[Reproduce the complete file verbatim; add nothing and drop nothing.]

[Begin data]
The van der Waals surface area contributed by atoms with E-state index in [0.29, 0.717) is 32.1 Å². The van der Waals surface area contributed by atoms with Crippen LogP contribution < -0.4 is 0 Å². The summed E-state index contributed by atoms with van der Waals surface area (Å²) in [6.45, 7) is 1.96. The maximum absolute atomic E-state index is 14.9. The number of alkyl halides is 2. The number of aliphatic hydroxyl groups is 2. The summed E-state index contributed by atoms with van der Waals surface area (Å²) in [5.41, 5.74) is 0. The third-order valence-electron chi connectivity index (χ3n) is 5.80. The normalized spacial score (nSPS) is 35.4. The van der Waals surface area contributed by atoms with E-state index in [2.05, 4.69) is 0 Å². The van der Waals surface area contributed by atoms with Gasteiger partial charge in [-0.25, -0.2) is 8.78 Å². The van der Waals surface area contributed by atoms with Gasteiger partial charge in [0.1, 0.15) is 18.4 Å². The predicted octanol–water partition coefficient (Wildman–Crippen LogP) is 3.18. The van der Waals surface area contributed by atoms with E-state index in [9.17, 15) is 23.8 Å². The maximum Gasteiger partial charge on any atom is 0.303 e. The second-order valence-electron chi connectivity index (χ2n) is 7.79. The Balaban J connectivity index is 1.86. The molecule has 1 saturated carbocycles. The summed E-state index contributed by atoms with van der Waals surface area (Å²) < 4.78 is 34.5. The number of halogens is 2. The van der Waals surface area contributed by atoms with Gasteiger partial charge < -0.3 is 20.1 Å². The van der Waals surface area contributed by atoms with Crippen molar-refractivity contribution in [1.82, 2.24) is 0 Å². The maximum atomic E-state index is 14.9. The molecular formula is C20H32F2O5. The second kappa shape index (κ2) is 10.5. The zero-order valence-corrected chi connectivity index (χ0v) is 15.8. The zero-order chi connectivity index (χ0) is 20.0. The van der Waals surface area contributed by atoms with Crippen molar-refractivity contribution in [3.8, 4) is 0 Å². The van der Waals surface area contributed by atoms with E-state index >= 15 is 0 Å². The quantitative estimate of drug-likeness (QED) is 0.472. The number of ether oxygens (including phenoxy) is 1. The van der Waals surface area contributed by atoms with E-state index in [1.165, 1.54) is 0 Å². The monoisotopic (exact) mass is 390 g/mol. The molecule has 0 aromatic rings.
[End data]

The van der Waals surface area contributed by atoms with E-state index in [0.29, 0.717) is 32.1 Å². The van der Waals surface area contributed by atoms with Crippen LogP contribution < -0.4 is 0 Å². The summed E-state index contributed by atoms with van der Waals surface area (Å²) in [6.45, 7) is 1.96. The maximum absolute atomic E-state index is 14.9. The number of alkyl halides is 2. The number of aliphatic hydroxyl groups is 2. The summed E-state index contributed by atoms with van der Waals surface area (Å²) in [5.41, 5.74) is 0. The third-order valence-electron chi connectivity index (χ3n) is 5.80. The normalized spacial score (nSPS) is 35.4. The van der Waals surface area contributed by atoms with E-state index in [2.05, 4.69) is 0 Å². The van der Waals surface area contributed by atoms with Gasteiger partial charge in [-0.25, -0.2) is 8.78 Å². The van der Waals surface area contributed by atoms with Gasteiger partial charge in [0.1, 0.15) is 18.4 Å². The predicted octanol–water partition coefficient (Wildman–Crippen LogP) is 3.18. The van der Waals surface area contributed by atoms with E-state index in [9.17, 15) is 23.8 Å². The maximum Gasteiger partial charge on any atom is 0.303 e. The second-order valence-electron chi connectivity index (χ2n) is 7.79. The Balaban J connectivity index is 1.86. The molecule has 1 saturated carbocycles. The summed E-state index contributed by atoms with van der Waals surface area (Å²) < 4.78 is 34.5. The number of halogens is 2. The van der Waals surface area contributed by atoms with Gasteiger partial charge < -0.3 is 20.1 Å². The van der Waals surface area contributed by atoms with Crippen molar-refractivity contribution in [1.82, 2.24) is 0 Å². The maximum atomic E-state index is 14.9. The molecular formula is C20H32F2O5. The second kappa shape index (κ2) is 10.5. The zero-order valence-corrected chi connectivity index (χ0v) is 15.8. The zero-order chi connectivity index (χ0) is 20.0. The van der Waals surface area contributed by atoms with Crippen molar-refractivity contribution in [3.8, 4) is 0 Å². The van der Waals surface area contributed by atoms with E-state index >= 15 is 0 Å². The quantitative estimate of drug-likeness (QED) is 0.472. The number of ether oxygens (including phenoxy) is 1. The van der Waals surface area contributed by atoms with E-state index in [1.165, 1.54) is 0 Å². The monoisotopic (exact) mass is 390 g/mol. The molecule has 0 aromatic rings.